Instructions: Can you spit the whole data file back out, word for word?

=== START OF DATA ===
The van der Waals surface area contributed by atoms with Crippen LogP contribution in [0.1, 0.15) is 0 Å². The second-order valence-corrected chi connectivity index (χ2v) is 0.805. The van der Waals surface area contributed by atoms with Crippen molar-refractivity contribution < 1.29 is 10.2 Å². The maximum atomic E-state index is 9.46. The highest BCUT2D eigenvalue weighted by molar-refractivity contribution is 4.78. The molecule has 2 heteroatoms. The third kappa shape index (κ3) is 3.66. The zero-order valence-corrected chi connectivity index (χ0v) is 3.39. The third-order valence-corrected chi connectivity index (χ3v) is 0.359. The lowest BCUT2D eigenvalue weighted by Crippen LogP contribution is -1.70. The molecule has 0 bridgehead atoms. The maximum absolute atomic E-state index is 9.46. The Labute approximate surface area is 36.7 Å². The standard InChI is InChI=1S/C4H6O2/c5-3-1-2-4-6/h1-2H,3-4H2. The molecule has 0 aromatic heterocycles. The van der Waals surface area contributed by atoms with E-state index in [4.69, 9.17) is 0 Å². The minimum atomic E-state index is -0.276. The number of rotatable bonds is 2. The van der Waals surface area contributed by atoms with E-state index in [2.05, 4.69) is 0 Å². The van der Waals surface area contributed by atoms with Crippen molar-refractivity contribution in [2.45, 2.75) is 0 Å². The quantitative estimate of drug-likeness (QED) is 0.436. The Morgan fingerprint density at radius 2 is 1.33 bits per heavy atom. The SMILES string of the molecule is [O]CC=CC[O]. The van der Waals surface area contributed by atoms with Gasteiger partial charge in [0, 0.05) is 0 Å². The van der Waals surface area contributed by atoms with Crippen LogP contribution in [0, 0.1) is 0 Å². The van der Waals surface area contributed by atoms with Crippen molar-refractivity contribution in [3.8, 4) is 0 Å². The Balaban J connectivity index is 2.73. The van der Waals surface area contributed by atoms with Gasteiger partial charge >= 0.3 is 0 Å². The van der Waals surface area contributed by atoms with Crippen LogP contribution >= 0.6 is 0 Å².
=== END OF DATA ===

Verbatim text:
The van der Waals surface area contributed by atoms with Crippen LogP contribution in [0.1, 0.15) is 0 Å². The second-order valence-corrected chi connectivity index (χ2v) is 0.805. The van der Waals surface area contributed by atoms with Crippen molar-refractivity contribution < 1.29 is 10.2 Å². The maximum atomic E-state index is 9.46. The highest BCUT2D eigenvalue weighted by molar-refractivity contribution is 4.78. The molecule has 2 heteroatoms. The third kappa shape index (κ3) is 3.66. The zero-order valence-corrected chi connectivity index (χ0v) is 3.39. The third-order valence-corrected chi connectivity index (χ3v) is 0.359. The lowest BCUT2D eigenvalue weighted by Crippen LogP contribution is -1.70. The molecule has 0 bridgehead atoms. The maximum absolute atomic E-state index is 9.46. The Labute approximate surface area is 36.7 Å². The standard InChI is InChI=1S/C4H6O2/c5-3-1-2-4-6/h1-2H,3-4H2. The molecule has 0 aromatic heterocycles. The van der Waals surface area contributed by atoms with E-state index in [4.69, 9.17) is 0 Å². The minimum atomic E-state index is -0.276. The number of rotatable bonds is 2. The van der Waals surface area contributed by atoms with E-state index in [2.05, 4.69) is 0 Å². The van der Waals surface area contributed by atoms with Crippen molar-refractivity contribution in [2.45, 2.75) is 0 Å². The quantitative estimate of drug-likeness (QED) is 0.436. The Morgan fingerprint density at radius 2 is 1.33 bits per heavy atom. The SMILES string of the molecule is [O]CC=CC[O]. The van der Waals surface area contributed by atoms with Gasteiger partial charge in [0, 0.05) is 0 Å². The van der Waals surface area contributed by atoms with Crippen LogP contribution in [0, 0.1) is 0 Å². The van der Waals surface area contributed by atoms with Crippen molar-refractivity contribution in [3.8, 4) is 0 Å². The Balaban J connectivity index is 2.73. The van der Waals surface area contributed by atoms with Gasteiger partial charge >= 0.3 is 0 Å². The van der Waals surface area contributed by atoms with Crippen LogP contribution >= 0.6 is 0 Å².